Sunday, November 04, 2007

Turn That Damn Thing Off!


Good morning. It's Sunday. Have you set your clocks back? I'm on my second cup of coffee with The New York Times, Max is up and barking at the neighbors, Clink has already emailed me about her chocolate consumption, Roy is working diligently on the podcast.

So on today's front page there is an article about the popularity of illegal cell phone jammers. Press a button and everyone in certain radius loses their calls

Gary, a therapist in Ohio who also declined to give his last name, citing the illegality of the devices, says jamming is necessary to do his job effectively. He runs group therapy sessions for sufferers of eating disorders. In one session, a woman’s confession was rudely interrupted.

“She was talking about sexual abuse,” Gary said. “Someone’s cellphone went off and they carried on a conversation.”

“There’s no etiquette,” he said. “It’s a pandemic.”

Gary said phone calls interrupted therapy all the time, despite a no-phones policy. Four months ago, he paid $200 for a jammer, which he placed surreptitiously on one side of the room. He tells patients that if they are expecting an emergency call, they should give out the front desk’s number. He has not told them about the jammer.

I'll be thankful I haven't had to resort to this. I don't run groups, and most people seem to get that they're paying for my time. People-- mostly parents-- do take calls during session, but they tend to keep them very brief. "I can't talk right now, I'll call you back in a few minutes." And I have to admit that sometimes I forget to turn my own phone off-- it rings and I silence it immediately-- I've never actually answered a call during someone's session. Once in a great while, someone has an extended cell phone conversation during their psychotherapy session....always a little weird for me to be trapped listening to the one-sided nature of a private communication, but hey. I'll be glad it's a rare event and extend my sympathy to Gary and his eating disorder group. Perhaps they should just do a group turnoff at the beginning of the sessions?

19 comments:

Anonymous said...

Any thoughts about a shrink who accepts personal cell phone calls (not emergencies)during sessions, sends the patient out of the room to take the calls and never fails to dismiss the patient on time or to charge for the full hour?? I have my thoughts but they are not fit for print. Anyway, I think the group therapist should maintain his no cell policy but still tell people about the jammer. Did you read about the cops tracking the mother and kid down at a concert because she couldn't hear her cell ringing to alert her that the hospital had a transplant for her kid? All turned out well.

Rach said...

Ahhh... the all important question of phone policies...

I have my thoughts. my shrink has 2 lines - one for voicemail, one for emergencies... the emergency phone line rings at least once a session. Annoys the hell out of me. Therefore I dont turn my own cell off (seeing that I see the shrink during business hours and I'm on call... i inevitably also get called for work or paged or blackberried...).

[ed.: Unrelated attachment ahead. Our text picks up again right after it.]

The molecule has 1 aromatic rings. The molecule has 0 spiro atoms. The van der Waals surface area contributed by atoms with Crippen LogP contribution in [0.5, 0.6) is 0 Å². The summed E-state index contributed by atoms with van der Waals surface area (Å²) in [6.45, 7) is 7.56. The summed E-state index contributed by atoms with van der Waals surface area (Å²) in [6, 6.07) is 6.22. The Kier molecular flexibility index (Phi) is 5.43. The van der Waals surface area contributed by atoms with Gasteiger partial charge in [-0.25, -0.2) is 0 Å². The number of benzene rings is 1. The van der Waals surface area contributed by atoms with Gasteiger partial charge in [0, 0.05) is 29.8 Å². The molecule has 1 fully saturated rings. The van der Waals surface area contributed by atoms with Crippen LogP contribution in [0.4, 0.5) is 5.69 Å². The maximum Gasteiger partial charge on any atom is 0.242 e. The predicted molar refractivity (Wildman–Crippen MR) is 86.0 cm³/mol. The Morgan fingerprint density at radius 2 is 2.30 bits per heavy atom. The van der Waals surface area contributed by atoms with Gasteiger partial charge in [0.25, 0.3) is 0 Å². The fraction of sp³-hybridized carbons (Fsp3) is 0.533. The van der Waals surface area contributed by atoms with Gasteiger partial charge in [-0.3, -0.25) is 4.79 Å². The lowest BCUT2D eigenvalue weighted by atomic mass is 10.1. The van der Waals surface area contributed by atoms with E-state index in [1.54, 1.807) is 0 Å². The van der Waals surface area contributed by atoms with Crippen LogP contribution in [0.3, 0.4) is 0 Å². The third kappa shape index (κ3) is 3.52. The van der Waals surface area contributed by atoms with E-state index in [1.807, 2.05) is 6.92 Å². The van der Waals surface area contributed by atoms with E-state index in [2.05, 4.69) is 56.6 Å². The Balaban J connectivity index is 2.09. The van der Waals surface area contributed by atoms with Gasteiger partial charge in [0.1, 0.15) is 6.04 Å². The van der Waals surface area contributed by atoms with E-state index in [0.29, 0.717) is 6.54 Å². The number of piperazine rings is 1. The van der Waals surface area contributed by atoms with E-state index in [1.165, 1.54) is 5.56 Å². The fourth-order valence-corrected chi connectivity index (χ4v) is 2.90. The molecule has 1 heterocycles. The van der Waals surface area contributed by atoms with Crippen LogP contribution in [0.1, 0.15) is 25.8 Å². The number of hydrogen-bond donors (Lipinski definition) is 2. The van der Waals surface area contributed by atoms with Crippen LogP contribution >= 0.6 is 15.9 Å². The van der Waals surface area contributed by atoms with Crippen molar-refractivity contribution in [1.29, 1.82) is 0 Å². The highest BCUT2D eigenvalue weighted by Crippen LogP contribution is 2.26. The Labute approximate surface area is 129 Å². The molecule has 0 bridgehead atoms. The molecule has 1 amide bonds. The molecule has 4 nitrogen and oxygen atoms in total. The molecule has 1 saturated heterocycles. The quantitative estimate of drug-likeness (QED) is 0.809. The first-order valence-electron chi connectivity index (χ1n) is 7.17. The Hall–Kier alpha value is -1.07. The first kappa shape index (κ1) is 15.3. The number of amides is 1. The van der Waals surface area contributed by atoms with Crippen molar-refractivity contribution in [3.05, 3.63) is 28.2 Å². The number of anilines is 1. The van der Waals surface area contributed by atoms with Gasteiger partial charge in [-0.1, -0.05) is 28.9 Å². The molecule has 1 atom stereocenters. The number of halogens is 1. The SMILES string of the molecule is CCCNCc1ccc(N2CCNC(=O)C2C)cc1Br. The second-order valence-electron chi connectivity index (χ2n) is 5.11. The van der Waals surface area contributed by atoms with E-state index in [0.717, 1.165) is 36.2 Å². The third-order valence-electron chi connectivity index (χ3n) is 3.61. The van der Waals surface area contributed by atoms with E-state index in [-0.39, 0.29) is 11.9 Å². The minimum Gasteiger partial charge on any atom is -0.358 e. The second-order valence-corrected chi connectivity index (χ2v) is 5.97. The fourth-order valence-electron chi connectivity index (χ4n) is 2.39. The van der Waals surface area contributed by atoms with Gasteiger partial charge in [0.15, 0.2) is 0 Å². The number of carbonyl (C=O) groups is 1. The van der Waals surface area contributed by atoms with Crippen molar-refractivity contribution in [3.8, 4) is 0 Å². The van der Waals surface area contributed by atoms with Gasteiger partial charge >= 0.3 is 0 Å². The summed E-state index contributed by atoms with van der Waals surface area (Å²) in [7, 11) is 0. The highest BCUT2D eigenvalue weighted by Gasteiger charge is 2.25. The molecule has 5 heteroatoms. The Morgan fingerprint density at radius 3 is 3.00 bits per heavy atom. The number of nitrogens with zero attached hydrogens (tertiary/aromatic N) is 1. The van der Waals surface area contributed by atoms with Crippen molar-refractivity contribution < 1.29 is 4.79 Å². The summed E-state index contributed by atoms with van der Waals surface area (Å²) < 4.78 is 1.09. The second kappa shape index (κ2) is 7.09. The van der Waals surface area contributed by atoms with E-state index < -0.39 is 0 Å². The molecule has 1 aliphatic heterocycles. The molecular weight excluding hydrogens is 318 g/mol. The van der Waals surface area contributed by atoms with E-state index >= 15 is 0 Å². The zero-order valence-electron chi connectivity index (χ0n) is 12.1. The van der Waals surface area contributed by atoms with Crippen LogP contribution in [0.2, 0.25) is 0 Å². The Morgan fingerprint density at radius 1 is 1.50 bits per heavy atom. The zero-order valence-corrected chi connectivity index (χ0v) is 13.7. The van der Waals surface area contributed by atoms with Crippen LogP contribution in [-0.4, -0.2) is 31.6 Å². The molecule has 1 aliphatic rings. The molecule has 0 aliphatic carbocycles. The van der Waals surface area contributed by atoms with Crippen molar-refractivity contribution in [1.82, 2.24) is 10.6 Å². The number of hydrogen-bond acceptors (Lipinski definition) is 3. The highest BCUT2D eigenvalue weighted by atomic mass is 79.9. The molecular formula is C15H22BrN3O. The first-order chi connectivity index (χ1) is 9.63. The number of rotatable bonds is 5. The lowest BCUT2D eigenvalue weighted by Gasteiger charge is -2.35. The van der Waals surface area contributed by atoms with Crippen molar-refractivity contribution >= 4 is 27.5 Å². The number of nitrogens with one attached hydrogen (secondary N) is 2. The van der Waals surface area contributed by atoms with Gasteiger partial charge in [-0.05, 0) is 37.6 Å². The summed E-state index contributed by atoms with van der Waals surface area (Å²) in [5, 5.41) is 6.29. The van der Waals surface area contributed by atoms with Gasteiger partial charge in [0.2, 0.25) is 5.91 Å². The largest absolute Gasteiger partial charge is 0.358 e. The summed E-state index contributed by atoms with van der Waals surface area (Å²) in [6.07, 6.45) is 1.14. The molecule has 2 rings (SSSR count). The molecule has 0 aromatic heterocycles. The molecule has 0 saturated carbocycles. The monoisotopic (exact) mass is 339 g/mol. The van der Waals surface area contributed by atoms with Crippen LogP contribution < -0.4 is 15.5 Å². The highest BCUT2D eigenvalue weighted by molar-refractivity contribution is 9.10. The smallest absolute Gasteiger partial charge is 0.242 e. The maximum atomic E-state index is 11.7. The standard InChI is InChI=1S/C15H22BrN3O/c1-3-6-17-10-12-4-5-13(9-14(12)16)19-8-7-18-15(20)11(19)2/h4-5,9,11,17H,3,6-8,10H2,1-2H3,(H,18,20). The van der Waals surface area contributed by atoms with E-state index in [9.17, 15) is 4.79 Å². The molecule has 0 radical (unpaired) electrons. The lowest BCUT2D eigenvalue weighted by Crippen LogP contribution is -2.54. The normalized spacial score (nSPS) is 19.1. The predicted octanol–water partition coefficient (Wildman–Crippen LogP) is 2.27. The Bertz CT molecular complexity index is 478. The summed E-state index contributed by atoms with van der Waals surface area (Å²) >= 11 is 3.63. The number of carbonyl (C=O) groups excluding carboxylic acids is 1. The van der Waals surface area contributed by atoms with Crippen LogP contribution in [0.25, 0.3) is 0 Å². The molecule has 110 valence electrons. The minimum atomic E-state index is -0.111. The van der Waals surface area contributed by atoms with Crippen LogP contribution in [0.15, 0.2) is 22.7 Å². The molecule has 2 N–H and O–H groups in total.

2 way street. I just accept it and see the shrink for meds/ acute issues. I've resorted to seeing another guy for therapy - someone who turns his phone off.

I may need to start seeing a psychiatrist who practises psychiatry 30,000 feet in the air if that's what it takes to get an un-interrupted session.

Rach said...

2 PS'es - 1) I occasionally think about your post about the time you dropped your phone in the washing machine... LOL. Then I think about wanting to throw my blackberry in the lake/ other natural/manmade body of water.

2) Wrote a blog post based on your blog post... Your words inspire me as usual.

Keep Breathing said...
This comment has been removed by the author.
Aqua said...

I applaud the pdoc/therapist with the jammer. Allowing your phone to ring during a group session is simply rude and dismissive of other people's time and value.

My experience has been that it is always the same people who allow their phones to go off in a group,(or when I teach), in a classroom.

I use the word "allow" on purpose because I suspect these people consciously leave their phones on; whether it is for attention, or to boost their egos and their self-importance I am not sure. Otherwise, why would it always be the same people?

If my pdoc answered his phone during my session I would tell him I found it interruptive. If he continued to do it I would tell him it was unacceptable to me. At some point if he kept doing it I would leave therapy with him and find someone else.

I think addressing the ringing and/or answering of the phone in therapy would be a great lesson in speaking up to what I perceive to be an authority figure, a great way to practice the belief that my time is as valuable as his.

I am fortunate. My pdoc's phone has rung twice in the 6 years I've seen him. Each time he has apologized and turned it off. That is acceptable.

ps. I am anti-cell phone. I hate them. I am a bit phone phobic. I never answer the phone at home and I find it next to impossible to phone other people. Why would I answer one when I'm out? I recognize that some people may need them, but I hate the constant din everywhere you go caused by everyone talking about nothing all day long. I would much rather see someone in person.